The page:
The Mediterranean diet refers to the traditional diet consumed by people in countries bordering the Mediterranean Sea. While food and eating styles differ—there is certainly a difference between Italian cuisine and Moroccan food—there are many commonalities. For example, a Mediterranean diet generally emphasizes plant-based foods like whole grains, vegetables, beans, fruits, and nuts. Olive oil is the primary source of fat, and dairy is consumed only in moderation. Red meat, added sugars, and highly processed foods are very limited.
Studies have consistently shown that this diet leads to significantly improved health outcomes.
Many studies show a link between cancer and the Mediterranean diet. Although the specifics can vary depending on the type of cancer, generally speaking, the Mediterranean diet is composed of foods that are high in antioxidants and anti-inflammatory properties that can help to prevent or slow down damage to cellular DNA and make cells less susceptible to becoming cancerous.
The anti-inflammatory properties of the Mediterranean diet can also have an effect on rheumatoid arthritis and osteoarthritis. The diet not only emphasizes many anti-inflammatory foods, such as berries, fish, and olive oil, but it also limits foods like red meat, sugar, and dairy that are known to exacerbate inflammation. As a result, studies suggest that the diet can reduce the joint pain associated with arthritis while also helping manage weight. Maintaining a healthy body weight helps reduce pressure on joints and cuts down on the inflammation caused by excess fat cells.
Obesity is a well-known risk factor for many chronic diseases. The Mediterranean diet has been shown to help people lose weight and to maintain weight loss. These benefits are likely due to the diet’s emphasis on healthier fats like olive oil and nuts, lower intake of saturated fats, and the inclusion of high amounts of fiber and antioxidants. Because eating this way is sustainable, unlike many fad diets, people are more likely to keep consuming these foods and less likely to binge or revert to less nutritious choices.
Type 2 diabetes is a chronic condition that prevents the body from regulating sugar properly. Obesity is a primary risk factor for the development of diabetes, so the diet’s aforementioned impact on weight management also helps with diabetes prevention. The Mediterranean diet has also been shown to have a positive impact on blood sugar levels and insulin, both of which help prevent the development of diabetes. A study of older adults who followed the Mediterranean diet found that they had a 52% lower risk of developing the condition.
Hypertension, or high blood pressure, means that the heart must work harder to pump blood throughout the body. It is a risk factor for other serious problems, like heart disease, heart attack, and stroke. Evidence suggests that the Mediterranean diet can help lower blood pressure, likely because it includes many nutrients and ingredients associated with controlling blood pressure, including olive oil, berries, and tomatoes.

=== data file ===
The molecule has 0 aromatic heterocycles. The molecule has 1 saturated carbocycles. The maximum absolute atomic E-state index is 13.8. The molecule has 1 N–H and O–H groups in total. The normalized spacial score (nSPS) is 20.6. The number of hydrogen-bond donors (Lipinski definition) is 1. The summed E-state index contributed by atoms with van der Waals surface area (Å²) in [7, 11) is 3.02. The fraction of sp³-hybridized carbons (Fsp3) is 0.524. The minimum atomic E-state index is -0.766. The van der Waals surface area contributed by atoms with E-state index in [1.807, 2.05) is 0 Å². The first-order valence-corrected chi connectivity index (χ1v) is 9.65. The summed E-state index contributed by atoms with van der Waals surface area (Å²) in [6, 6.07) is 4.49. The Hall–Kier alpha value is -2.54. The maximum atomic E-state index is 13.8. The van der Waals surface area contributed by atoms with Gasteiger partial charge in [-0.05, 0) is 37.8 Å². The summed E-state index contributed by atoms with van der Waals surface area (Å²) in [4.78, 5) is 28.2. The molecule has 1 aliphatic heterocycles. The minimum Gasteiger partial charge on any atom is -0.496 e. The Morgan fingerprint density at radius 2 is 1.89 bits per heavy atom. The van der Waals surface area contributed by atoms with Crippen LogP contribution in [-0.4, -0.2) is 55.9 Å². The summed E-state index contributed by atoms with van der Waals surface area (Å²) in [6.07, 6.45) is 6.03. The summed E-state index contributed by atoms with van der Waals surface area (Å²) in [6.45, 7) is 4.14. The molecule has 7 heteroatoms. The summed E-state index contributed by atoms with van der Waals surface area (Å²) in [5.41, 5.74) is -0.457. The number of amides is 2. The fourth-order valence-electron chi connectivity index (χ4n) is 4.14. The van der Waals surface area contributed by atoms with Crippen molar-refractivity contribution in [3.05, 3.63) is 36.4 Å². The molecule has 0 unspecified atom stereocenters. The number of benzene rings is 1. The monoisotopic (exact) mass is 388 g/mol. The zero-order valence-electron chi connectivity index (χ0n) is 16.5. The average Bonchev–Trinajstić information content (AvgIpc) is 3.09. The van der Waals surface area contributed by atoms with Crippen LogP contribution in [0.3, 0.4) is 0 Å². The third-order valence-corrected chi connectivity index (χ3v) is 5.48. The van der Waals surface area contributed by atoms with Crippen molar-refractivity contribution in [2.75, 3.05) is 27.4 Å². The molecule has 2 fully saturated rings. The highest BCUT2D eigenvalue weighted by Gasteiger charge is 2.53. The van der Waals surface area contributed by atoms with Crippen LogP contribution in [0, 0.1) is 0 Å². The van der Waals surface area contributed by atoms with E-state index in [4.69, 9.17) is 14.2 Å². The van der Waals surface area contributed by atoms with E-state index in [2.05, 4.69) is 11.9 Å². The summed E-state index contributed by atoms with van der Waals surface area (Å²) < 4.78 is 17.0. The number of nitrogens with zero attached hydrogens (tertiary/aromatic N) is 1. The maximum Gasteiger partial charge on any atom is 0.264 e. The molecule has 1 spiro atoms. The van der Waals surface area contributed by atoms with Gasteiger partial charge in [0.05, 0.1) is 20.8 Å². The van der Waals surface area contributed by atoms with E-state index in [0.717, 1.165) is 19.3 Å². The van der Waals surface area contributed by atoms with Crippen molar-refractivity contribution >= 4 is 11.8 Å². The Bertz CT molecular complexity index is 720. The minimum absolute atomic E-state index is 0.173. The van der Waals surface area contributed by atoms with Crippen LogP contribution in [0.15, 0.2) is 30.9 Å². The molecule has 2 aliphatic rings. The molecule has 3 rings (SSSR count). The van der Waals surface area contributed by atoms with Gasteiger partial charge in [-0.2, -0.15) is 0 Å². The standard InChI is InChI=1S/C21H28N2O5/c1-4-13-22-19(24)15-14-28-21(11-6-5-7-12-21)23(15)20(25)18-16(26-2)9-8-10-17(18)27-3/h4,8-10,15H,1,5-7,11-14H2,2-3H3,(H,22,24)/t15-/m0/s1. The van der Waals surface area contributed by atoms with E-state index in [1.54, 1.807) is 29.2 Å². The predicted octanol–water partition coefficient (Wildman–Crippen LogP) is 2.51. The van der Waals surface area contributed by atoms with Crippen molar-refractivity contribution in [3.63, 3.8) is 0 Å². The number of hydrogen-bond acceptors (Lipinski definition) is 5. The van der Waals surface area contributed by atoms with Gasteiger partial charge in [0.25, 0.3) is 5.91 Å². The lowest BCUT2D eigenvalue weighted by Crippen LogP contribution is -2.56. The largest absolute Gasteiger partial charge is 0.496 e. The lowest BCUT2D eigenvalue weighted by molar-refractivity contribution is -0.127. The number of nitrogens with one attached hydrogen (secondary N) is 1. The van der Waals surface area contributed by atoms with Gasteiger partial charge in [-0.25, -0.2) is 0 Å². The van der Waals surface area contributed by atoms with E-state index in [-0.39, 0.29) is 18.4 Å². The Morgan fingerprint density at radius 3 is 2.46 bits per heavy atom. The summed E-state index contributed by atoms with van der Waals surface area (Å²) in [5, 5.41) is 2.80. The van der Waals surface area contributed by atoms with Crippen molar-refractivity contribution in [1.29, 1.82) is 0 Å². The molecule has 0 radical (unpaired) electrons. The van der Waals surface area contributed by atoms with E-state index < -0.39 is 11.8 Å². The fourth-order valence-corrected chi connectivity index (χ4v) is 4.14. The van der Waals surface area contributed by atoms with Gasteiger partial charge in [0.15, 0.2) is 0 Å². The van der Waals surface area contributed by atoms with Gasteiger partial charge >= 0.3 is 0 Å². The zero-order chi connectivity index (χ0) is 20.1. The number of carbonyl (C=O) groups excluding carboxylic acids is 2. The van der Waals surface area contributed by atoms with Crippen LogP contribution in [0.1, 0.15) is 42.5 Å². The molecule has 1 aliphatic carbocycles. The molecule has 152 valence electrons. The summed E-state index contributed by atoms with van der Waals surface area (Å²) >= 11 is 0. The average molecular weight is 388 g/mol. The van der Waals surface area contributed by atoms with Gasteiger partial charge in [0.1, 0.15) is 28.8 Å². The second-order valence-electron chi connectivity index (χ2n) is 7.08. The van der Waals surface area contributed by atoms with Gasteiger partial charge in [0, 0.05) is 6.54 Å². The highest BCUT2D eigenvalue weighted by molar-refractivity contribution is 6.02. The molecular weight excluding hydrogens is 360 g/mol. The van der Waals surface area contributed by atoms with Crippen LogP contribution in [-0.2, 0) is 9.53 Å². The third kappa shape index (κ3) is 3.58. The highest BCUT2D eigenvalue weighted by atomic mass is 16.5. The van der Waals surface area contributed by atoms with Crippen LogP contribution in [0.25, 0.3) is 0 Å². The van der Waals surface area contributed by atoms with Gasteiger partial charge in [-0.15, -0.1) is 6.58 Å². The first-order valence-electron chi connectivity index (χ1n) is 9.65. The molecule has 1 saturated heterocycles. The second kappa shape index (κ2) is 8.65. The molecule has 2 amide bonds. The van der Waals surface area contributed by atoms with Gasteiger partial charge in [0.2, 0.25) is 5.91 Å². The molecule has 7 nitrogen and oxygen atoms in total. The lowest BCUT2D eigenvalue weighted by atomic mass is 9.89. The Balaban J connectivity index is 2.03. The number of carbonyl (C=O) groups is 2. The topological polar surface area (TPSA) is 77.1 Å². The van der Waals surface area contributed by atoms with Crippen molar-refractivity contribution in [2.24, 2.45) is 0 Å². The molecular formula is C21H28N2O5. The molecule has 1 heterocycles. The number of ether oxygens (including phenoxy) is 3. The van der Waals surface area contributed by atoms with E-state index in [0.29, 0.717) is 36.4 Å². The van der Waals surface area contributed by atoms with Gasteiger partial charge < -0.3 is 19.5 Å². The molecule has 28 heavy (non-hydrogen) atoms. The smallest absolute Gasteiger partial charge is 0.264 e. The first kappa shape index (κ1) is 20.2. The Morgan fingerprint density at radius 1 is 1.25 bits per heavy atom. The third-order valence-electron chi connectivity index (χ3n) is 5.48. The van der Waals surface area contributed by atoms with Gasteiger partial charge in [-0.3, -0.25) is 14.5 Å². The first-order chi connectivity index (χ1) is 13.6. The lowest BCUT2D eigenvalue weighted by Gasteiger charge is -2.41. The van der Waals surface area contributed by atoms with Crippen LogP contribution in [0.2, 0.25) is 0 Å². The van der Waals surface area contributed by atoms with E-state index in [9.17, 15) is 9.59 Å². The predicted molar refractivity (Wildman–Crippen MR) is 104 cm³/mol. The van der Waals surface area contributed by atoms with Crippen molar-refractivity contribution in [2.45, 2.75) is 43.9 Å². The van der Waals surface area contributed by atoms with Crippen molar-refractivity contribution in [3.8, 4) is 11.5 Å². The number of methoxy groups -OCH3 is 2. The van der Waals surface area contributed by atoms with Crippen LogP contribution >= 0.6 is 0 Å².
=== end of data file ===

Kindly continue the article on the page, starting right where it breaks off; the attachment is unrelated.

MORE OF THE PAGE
Another positive effect of the Mediterranean diet on heart health is decreased risk of cardiovascular disease (CVD), the leading cause of death worldwide. A large study in Spain looked at participants who were at high risk for CVD and found that those who followed the Mediterranean diet had significantly reduced incidence of serious cardiovascular events like heart attacks.
Research has consistently shown that the majority of strokes are preventable. Lifestyle and diet management are two major components of preventing strokes, and there is clear evidence that the Mediterranean diet lowers the risk for some people. Specifically, researchers found that the diet lowers the risk for women ages 40 to 77, particularly women who were at the highest risk of having a stroke. The diet has also been found to decrease the severity of stroke among stroke patients.
Eating a Mediterranean diet has been associated with a lower incidence of many age-related diseases. One large cohort study found that middle-aged women who followed the diet were more likely to have specific biomarkers that are indicative of longer life expectancy and lower rates of age-related chronic diseases. They were also more likely to exhibit characteristics of healthy aging, like the ability to function independently and maintain relationships.
Cognitive decline is another common and well-documented aspect of aging. Increasingly, researchers believe that a healthy diet and lifestyle are effective ways to prevent or delay this decline. In fact, a comprehensive review of recent studies suggests that the Mediterranean diet can have a positive impact on memory and cognitive function and that it may lead to a reduction in Alzheimer’s disease and dementia.
The Mediterranean diet can also have a positive impact on mental health. A large-scale analysis of more than 40 studies showed that the diet reduced the risk of depression by nearly a third. The specific reasons remain uncertain, but given that depression affects more than 300 million people globally, this is another very significant benefit of following the Mediterranean diet.
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